New Designer Drug Molly: What Every Parent Should Know
By Jamica Bell
Molly is one of the latest in a string of designer drugs that has become very popular among teens, in particular. In fact, few adults even know what it is. According to the Drug Enforcement Administration (DEA), Molly is a crystal or powder form of ethylenedioxymethamphetamine (MDMA). It is the purest chemical base used to make Ecstasy. Due to its supposed purity, it has become the drug du jour for many teens and young adults who are familiar with Ecstasy.
Where Did It Come From and Why is it Dangerous?
The name was coined from the word molecule because unlike Ecstasy, Molly is not known to be laced with substances like caffeine and methamphetamine. Molly first gained popularity after it became widely known that Ecstasy’s composition made it more dangerous than originally thought. Like many other substances, Molly has a great potential for dangerous addiction. While not as addictive as crack, cocaine, or marijuana, there is plenty of evidence that long term use can cause chronic anxiety and depression. Therefore, the theory that it is a purer form of Ecstasy does not diminish its capacity to cause harm physically and mentally. This drug also is more likely to contribute to the cause of accidents, whether automobile or otherwise. Driving under the influence of this substance can cause just as much devastation as any other drug. Because of this, there is a greater probability to cause injury to both users and other parties and victims.
Signs for Parents to Watch Out For
Parents should keep their eyes open for the following signs in their teens; confusion, depression, sleep problems, paranoia, anxiety, or drug cravings. In some cases the drug can also cause the following; blurred vision, faintness, tremors, muscle cramps, nausea, muscle tension, involuntary teeth clenching, chills, or sweating. In addition, the DEA reported that high doses of MDMA can interfere with the ability to regulate body temperature, resulting in a sharp increase in body temperature and hyperthermia, leading to liver, kidney and cardiovascular failure. Severe dehydration can also be attributed to these dangerous effects.
Penalties for Possession and Other Ramifications
Regulations for possession of Molly are stiff as this drug lands more and more offenders in jails across the country, especially in the Garden State. This state’s regulations concerning Molly are strict. Just like Ecstasy, MDMA pills are very common in raves, outdoor concerts and nightclubs in New Jersey. Because of this, it is extremely easy for innocent people to become caught up in a bust, based purely upon the presumption that someone has ingested it because they are with others who have. However, this is not enough of a cause to charge someone with a crime, unless accused of possession or distribution.
Use, possession or distribution of just half an ounce of the substance is punishable as a third degree crime. The following penalties may be imposed:
-Three to five year prison terms
-$75,000 in fines
Arrests involving over half an ounce of Molly are considered second degree offenses and may result in:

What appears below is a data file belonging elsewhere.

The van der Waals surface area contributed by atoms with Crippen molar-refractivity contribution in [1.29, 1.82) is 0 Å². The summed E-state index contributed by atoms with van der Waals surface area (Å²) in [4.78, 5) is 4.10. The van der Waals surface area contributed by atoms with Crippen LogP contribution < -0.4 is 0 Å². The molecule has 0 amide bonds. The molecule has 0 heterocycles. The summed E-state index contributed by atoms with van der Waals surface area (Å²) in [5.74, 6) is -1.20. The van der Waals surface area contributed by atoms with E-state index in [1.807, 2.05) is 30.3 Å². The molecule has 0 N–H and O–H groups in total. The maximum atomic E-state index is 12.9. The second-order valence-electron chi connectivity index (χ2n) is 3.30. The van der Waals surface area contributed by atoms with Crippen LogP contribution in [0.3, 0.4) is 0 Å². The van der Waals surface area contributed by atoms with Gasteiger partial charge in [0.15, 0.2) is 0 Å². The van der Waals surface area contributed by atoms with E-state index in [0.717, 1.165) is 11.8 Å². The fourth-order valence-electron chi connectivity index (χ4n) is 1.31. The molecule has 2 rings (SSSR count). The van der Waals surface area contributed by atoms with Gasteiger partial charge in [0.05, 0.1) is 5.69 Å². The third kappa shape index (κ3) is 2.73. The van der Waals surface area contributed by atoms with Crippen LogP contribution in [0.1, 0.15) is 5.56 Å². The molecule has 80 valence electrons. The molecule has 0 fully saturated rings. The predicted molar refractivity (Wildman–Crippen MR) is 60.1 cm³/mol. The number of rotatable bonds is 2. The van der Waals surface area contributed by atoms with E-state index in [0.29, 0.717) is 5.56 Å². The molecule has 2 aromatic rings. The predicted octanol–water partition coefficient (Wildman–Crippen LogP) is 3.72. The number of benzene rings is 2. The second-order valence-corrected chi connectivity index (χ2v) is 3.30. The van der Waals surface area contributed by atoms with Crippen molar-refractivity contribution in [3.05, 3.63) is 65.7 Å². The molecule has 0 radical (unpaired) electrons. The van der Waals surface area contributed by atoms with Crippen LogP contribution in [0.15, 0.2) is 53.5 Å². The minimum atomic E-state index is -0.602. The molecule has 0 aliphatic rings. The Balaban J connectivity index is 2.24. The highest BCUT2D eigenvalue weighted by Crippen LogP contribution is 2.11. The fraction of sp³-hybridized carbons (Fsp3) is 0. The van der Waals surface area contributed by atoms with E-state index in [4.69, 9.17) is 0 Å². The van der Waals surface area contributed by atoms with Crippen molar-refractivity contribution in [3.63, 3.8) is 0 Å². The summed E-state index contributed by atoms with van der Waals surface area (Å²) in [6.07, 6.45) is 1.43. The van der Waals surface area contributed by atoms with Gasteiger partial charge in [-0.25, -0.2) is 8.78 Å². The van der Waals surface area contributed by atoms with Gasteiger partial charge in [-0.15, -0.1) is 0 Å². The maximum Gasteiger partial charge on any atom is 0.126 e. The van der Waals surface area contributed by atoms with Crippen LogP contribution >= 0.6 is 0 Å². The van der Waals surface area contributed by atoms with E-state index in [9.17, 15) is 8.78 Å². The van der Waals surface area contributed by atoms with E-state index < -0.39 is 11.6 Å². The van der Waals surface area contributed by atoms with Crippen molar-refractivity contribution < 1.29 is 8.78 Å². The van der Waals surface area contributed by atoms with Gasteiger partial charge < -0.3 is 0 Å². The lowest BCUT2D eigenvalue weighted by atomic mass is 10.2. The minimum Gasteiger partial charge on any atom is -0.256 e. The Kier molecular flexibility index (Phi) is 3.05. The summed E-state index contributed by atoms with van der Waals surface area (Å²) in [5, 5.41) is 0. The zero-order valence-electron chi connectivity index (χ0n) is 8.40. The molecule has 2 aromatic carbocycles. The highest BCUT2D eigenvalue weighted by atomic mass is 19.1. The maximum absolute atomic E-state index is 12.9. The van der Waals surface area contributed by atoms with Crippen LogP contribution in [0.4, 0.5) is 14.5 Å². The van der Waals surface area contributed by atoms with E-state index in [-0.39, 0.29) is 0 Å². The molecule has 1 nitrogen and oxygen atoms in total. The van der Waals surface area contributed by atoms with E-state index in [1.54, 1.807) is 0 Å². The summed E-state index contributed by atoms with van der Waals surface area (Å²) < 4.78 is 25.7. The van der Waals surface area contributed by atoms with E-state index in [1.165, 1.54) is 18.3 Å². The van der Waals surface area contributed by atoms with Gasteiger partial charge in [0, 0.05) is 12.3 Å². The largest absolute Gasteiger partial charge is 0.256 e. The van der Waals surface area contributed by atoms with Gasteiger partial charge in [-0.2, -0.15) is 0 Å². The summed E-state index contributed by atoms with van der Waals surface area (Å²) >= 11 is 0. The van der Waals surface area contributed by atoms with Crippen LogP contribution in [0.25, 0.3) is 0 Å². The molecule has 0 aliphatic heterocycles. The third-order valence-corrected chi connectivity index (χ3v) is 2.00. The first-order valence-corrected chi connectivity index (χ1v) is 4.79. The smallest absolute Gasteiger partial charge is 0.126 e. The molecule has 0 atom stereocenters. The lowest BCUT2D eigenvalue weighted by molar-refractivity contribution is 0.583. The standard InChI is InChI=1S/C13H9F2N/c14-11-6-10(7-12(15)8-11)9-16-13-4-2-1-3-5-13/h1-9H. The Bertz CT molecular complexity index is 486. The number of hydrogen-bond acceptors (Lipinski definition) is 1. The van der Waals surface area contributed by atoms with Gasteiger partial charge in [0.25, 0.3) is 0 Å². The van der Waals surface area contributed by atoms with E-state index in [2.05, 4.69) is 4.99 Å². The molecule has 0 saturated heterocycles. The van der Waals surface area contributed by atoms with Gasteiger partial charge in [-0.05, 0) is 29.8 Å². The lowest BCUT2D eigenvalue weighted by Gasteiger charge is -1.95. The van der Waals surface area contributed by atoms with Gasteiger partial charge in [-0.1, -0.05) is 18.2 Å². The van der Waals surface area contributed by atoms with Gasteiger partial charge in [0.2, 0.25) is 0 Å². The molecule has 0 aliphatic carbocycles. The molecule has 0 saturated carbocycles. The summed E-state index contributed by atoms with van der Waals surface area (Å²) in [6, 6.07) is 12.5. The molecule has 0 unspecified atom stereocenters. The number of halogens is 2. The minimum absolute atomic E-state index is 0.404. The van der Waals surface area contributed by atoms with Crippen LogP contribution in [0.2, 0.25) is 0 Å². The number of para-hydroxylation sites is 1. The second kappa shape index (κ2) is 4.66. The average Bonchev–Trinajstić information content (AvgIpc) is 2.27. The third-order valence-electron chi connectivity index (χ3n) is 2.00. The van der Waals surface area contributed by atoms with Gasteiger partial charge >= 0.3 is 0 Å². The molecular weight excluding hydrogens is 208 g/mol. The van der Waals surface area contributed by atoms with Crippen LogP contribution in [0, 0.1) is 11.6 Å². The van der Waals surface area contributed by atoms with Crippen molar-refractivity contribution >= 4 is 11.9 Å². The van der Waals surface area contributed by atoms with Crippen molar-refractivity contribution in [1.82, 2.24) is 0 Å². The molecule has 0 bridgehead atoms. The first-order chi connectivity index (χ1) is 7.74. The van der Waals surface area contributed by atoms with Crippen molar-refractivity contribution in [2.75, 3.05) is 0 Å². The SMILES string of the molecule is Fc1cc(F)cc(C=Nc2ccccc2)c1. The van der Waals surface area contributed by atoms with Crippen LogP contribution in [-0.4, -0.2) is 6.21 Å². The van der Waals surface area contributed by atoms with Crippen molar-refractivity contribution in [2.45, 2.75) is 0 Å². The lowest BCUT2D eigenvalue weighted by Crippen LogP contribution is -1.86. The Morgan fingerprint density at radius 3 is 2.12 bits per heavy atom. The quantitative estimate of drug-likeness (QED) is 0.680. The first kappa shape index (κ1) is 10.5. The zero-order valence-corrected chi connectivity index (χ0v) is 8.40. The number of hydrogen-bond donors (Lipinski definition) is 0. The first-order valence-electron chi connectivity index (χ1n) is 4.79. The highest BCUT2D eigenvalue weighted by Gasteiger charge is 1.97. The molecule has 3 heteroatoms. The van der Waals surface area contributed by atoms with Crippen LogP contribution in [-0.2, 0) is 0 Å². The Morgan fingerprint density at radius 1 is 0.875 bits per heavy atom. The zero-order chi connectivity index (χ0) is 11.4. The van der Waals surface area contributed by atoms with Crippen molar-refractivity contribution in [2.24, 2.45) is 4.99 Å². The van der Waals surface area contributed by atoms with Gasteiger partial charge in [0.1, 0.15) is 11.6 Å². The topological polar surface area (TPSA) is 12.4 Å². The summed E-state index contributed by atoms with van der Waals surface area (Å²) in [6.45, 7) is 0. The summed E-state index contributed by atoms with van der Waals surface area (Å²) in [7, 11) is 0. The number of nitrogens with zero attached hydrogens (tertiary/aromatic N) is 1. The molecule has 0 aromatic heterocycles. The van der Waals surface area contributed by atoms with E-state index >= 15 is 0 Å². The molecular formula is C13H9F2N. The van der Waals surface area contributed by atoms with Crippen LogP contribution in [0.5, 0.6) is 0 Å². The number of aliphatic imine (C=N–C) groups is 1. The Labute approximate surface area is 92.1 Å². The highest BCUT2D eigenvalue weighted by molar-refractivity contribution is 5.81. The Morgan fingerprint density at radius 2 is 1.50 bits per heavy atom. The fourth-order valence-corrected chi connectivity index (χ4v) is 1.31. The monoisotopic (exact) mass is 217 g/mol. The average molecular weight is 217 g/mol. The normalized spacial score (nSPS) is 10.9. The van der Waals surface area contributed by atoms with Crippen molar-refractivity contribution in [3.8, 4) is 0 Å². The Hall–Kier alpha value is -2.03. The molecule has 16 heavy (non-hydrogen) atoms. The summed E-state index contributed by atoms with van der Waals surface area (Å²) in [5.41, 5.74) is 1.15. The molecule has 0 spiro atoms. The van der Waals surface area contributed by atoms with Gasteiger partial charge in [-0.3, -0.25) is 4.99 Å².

-Five to ten year prison sentences
-10 to 20 years for possession or distribution
-$500,000 in fines
Anyone who has been charged with using, possessing or distributing MDMA has the possibility of facing very serious criminal drug charges. New Jersey DUI lawyers and criminal attorneys have been masterful in navigating the legal terrain of this newest troublemaker. There is a great likelihood to be arrested and convicted of DUI which could double the criminal charges incurred. In either of those cases, it is advisable that any person in that circumstance – whether guilty or innocent, seek the legal counsel as soon as possible.
What Can Parents Do?
Due to the hazards of Molly, parents should make every effort to monitor their teens as much as possible. Informing them about the perils and penalties of MDMA use, possession or distribution is a good start. They should actively advise their teens of the risk of physical harm and financial losses they may incur as a result of using this illicit drug. Parents who strive to be “parents” instead of “friends” to their adolescents tend to have greater success in drug and alcohol prevention. Setting clear boundaries about what is expected and tolerated in the culture of your family is very important. Since drug use is considered a way of escape from a troubled soul, it is imperative to find out what state of mind your teen is in. Are they dealing with depression, loneliness, under achievement, etc.? These are all psychological maladies that can lead to escapism and possibly make them more inclined to try drugs or alcohol. In addition, sharing the consequences of drug abuse can go a long way for some youth. For instance, the addictive qualities that contribute to illness and other forms of bodily harm are one point that can be made. Additionally, a criminal record can cause interference with both educational and employment opportunities in the future. Impressing upon teenagers concerning the dismal outcome may provide enough information for them to avoid situations where they could be exposed to Molly use.
Though Molly is not a household name, it is still just as dangerous as the more common drugs. Therefore, it is vital to get the word out about this menace and bring the facts into the light. Ultimately, this knowledge can better enable parents and school officials to protect those most susceptible, our teens.
About the Author:
Jamica Bell is a writer, concerned parent, and advocate for healthy lifestyles for teens.
Ms. Jensen is a leading advocate for families and children and was the founder and president of ACES, The Association for Children for Enforcement of Support.
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